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More in-depth with “Good Will Hunting” than I ever expected to go

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Did you know:

At the end of Good Will Hunting, when Will is explaining to the NSA agents that he does not want to work for him, it is because the original plot involved Will being tracked by the FBI because of his intelligence so that he’d work for them?  That part of the plot got scrapped (source).  In another scene in Sean’s office where the two are talking and having a visibly enjoyable time (obvious because of their laughing), Robin Williams is actually talking about his wife’s “farting habits,” which has Matt Damon (and apparently the camera man) laughing very hard (source).  Additionally, there are several scenes in which characters say things without their mouths moving or without the words matching what they appear to be saying (source).

The scenes in which you see Will and Sean laughing hysterically (and you don’t hear the conversation about farting) and the scenes in which a character says something that the actors might not have actually been saying demonstrate the lines between audio and visual tools.  By seeing the characters laughing together in the psychiatrist’s office, you can see the bond building between the characters without ever knowing what they’re saying.  On the other hand, in the scenes where you can hear what they’re saying even if it’s not what was actually happening, the audio is more important and you do need to hear what is being said.  Finally, Scrapping the FBI story helped to build the genre of the movie, which is drama.  Adding a subplot in which the FBI is hunting down a character to try to get him to work for them sounds as though it would add more action or mystery to the film, which was not exactly in line with the rest of what the movie seemed to be trying to accomplish.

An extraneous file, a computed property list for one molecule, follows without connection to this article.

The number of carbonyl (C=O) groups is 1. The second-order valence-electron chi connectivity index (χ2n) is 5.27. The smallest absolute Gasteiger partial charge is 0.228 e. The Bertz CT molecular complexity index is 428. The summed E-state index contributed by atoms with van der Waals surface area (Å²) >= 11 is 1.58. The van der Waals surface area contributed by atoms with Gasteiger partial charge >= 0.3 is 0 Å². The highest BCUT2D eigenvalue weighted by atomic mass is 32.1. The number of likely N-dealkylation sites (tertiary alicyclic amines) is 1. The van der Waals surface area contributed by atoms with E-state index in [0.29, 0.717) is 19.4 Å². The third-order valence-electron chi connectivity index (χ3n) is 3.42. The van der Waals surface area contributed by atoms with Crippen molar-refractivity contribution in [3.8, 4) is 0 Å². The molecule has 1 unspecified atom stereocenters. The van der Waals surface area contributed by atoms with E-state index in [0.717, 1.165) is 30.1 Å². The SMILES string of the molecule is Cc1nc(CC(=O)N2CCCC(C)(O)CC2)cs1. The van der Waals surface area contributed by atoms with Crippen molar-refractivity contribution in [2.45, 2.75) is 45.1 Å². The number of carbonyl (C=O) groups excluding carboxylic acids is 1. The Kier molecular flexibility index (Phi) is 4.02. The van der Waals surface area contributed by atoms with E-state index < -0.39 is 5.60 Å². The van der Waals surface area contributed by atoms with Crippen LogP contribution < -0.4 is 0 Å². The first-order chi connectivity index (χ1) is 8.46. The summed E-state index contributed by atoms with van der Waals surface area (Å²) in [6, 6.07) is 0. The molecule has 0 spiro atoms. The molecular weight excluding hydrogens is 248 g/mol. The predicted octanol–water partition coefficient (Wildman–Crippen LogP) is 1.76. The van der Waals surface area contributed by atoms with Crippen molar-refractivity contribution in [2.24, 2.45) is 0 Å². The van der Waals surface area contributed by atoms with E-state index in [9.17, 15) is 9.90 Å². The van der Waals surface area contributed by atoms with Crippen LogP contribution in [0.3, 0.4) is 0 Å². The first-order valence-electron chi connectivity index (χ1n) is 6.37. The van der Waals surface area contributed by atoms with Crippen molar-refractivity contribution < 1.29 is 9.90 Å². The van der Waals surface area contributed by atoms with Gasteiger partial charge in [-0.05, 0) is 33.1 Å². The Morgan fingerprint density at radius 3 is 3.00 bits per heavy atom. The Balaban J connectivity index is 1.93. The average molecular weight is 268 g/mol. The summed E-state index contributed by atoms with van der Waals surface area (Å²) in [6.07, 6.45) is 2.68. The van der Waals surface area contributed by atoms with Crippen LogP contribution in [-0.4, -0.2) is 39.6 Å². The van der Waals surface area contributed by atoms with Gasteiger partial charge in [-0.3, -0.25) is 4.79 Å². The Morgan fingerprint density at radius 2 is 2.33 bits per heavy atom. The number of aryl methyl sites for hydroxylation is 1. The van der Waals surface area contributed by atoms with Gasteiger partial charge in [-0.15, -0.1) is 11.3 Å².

Good Will Hunting (1997), especially this clip, is categorized as drama not only because of the intense/meaningful conversation (albeit one-sided) between the two characters in which nothing else even remotely humorous or action-packed is occurring, but almost word for word fits into the “coming of age” trope from TVTropes.  In the clip, Will, the younger character, is counseled by the older character, Sean, who is his psychiatrist.  As TVTropes indicates, generally character development takes years to unfold.  In this movie, the development for Will takes place rather rapidly and this scene is pivotal in that Sean calls Will out on his youthful arrogance and tells him he needs to “make a move,” or (even though this is problematic) to “be a man” and “do something.”


You can see Will’s development in two other scenes as well, in which Will exposes his past and all of his problems to his girlfriend right before he breaks up with her and in which Will breaks down to Sean when he finally accepts that all the things that happened to him were not his fault.  I had issues with the KeepVid tool and ended up having to use iLivid (which was also super easy), and the tutorial for using the StreamClip editor was SUPER helpful.  Here is what I came up with:



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